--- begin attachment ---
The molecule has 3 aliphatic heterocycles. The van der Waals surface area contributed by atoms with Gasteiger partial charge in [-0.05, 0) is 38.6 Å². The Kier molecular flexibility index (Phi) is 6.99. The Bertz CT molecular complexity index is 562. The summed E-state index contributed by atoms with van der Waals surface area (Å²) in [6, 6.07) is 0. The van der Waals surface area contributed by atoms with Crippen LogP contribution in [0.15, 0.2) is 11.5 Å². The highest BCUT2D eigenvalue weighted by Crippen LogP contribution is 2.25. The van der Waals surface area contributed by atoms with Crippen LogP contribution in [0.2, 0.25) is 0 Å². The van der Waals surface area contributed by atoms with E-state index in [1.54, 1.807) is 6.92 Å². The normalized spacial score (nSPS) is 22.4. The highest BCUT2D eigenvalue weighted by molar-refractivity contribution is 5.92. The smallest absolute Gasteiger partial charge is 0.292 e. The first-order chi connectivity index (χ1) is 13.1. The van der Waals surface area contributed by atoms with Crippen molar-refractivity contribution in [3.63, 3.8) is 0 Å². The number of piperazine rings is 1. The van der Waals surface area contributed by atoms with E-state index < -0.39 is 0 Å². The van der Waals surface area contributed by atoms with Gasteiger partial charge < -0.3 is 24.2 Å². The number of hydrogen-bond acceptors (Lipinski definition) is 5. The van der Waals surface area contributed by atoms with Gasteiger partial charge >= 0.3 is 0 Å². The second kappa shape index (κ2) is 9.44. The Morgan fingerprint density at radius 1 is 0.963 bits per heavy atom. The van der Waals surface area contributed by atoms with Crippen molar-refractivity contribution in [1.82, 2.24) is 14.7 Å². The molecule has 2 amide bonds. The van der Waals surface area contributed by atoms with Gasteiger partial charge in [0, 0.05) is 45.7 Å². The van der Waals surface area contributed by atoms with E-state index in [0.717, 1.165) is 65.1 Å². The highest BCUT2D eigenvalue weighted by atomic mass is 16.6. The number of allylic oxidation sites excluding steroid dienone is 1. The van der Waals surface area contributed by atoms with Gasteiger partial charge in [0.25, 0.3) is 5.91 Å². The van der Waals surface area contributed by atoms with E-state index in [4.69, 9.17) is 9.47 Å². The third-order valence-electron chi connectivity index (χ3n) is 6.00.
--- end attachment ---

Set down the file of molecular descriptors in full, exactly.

The molecule has 3 aliphatic heterocycles. The van der Waals surface area contributed by atoms with Gasteiger partial charge in [-0.05, 0) is 38.6 Å². The Kier molecular flexibility index (Phi) is 6.99. The Bertz CT molecular complexity index is 562. The summed E-state index contributed by atoms with van der Waals surface area (Å²) in [6, 6.07) is 0. The van der Waals surface area contributed by atoms with Crippen LogP contribution in [0.15, 0.2) is 11.5 Å². The highest BCUT2D eigenvalue weighted by Crippen LogP contribution is 2.25. The van der Waals surface area contributed by atoms with Crippen LogP contribution in [0.2, 0.25) is 0 Å². The van der Waals surface area contributed by atoms with E-state index in [1.54, 1.807) is 6.92 Å². The normalized spacial score (nSPS) is 22.4. The highest BCUT2D eigenvalue weighted by molar-refractivity contribution is 5.92. The smallest absolute Gasteiger partial charge is 0.292 e. The first-order chi connectivity index (χ1) is 13.1. The van der Waals surface area contributed by atoms with Crippen molar-refractivity contribution in [3.63, 3.8) is 0 Å². The number of piperazine rings is 1. The van der Waals surface area contributed by atoms with E-state index < -0.39 is 0 Å². The van der Waals surface area contributed by atoms with Gasteiger partial charge < -0.3 is 24.2 Å². The number of hydrogen-bond acceptors (Lipinski definition) is 5. The van der Waals surface area contributed by atoms with Gasteiger partial charge >= 0.3 is 0 Å². The second kappa shape index (κ2) is 9.44. The Morgan fingerprint density at radius 1 is 0.963 bits per heavy atom. The van der Waals surface area contributed by atoms with Crippen molar-refractivity contribution in [1.82, 2.24) is 14.7 Å². The molecule has 2 amide bonds. The van der Waals surface area contributed by atoms with Gasteiger partial charge in [0, 0.05) is 45.7 Å². The van der Waals surface area contributed by atoms with E-state index in [0.717, 1.165) is 65.1 Å². The highest BCUT2D eigenvalue weighted by atomic mass is 16.6. The number of allylic oxidation sites excluding steroid dienone is 1. The van der Waals surface area contributed by atoms with Gasteiger partial charge in [0.25, 0.3) is 5.91 Å². The van der Waals surface area contributed by atoms with E-state index in [4.69, 9.17) is 9.47 Å². The third-order valence-electron chi connectivity index (χ3n) is 6.00.